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Wednesday, 11 March 2020

Housing finance powers on in Sydney

Strong loan commitments

The number of first homebuyers hit the highest level in the decade since the tail end of the Rudd stimulus in January, as the first tranche of the FHLDS kicked in. 

Housing finance accelerated in the month, mainly driven by homebuyers rather than investors.

New loan commitments are up 28 per cent since May 2019.

The rebound since Labor's May 2019 election loss has largely a Sydney and Melbourne story, with the value of approvals (ex-refi) in those two states up by 42 per cent and 32 per cent respectively.

In Queensland the equivalent increase has been 20 per cent, and the Brisbane market is tracking well, but the state's tourism regions are now struggling somewhat as a result of droughts, bushfires, and the coronavirus.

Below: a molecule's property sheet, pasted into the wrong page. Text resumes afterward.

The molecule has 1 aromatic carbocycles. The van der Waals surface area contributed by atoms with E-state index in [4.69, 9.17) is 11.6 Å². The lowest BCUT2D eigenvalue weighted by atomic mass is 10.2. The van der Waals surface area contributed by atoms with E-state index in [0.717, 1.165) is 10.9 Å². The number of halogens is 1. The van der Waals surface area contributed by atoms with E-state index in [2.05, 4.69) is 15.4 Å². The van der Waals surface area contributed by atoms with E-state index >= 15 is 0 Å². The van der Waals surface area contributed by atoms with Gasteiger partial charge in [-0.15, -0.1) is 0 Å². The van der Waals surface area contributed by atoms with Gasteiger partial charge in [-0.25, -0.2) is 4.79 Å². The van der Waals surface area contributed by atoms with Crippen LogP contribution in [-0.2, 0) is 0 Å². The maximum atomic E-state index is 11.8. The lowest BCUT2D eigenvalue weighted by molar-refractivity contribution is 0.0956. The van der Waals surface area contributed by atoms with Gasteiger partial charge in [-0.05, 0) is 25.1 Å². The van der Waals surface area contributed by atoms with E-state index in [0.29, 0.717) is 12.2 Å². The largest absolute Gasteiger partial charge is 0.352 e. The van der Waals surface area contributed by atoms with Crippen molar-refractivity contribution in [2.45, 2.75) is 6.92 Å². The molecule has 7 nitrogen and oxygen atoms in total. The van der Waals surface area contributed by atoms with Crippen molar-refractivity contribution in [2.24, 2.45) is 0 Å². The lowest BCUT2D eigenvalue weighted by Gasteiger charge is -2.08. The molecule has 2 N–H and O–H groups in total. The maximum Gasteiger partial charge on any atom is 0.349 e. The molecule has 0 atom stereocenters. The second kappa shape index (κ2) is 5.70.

Note that this chart looks dramatic for New South Wales and Victoria, but there's also been a sharp pullback in investment loans over the past few years. 

The average loan size for existing dwellings, a clunky measure, is now about $500,000, partly reflecting a skew to Sydney activity for the past seven months. 

The increase has been driven by hombuyers in Sydney and Melbourne, with more moderate increases elsewhere.

The wrap

Overall, these strong loan commitment numbers for existing dwellings, underscoring the recovery in the major capital city housing markets. 

These figures won't stop another rate cut for several reasons.

Firstly, the rebound to date has been driven by homebuyers, not investors and speculators. 

Secondly, more property owners, including investors, are now deleveraging, helping to reduce household debt to income ratios. 

Thirdly, home price expectations and now easing (while unemployment expectations are surging with consumer confidence tanking to a five year low this week). 

And fourthly, the number of approvals for construction remains in a significant ongoing decline.  

The drop in the oil price all but guarantees that inflation will remain far below target for even longer.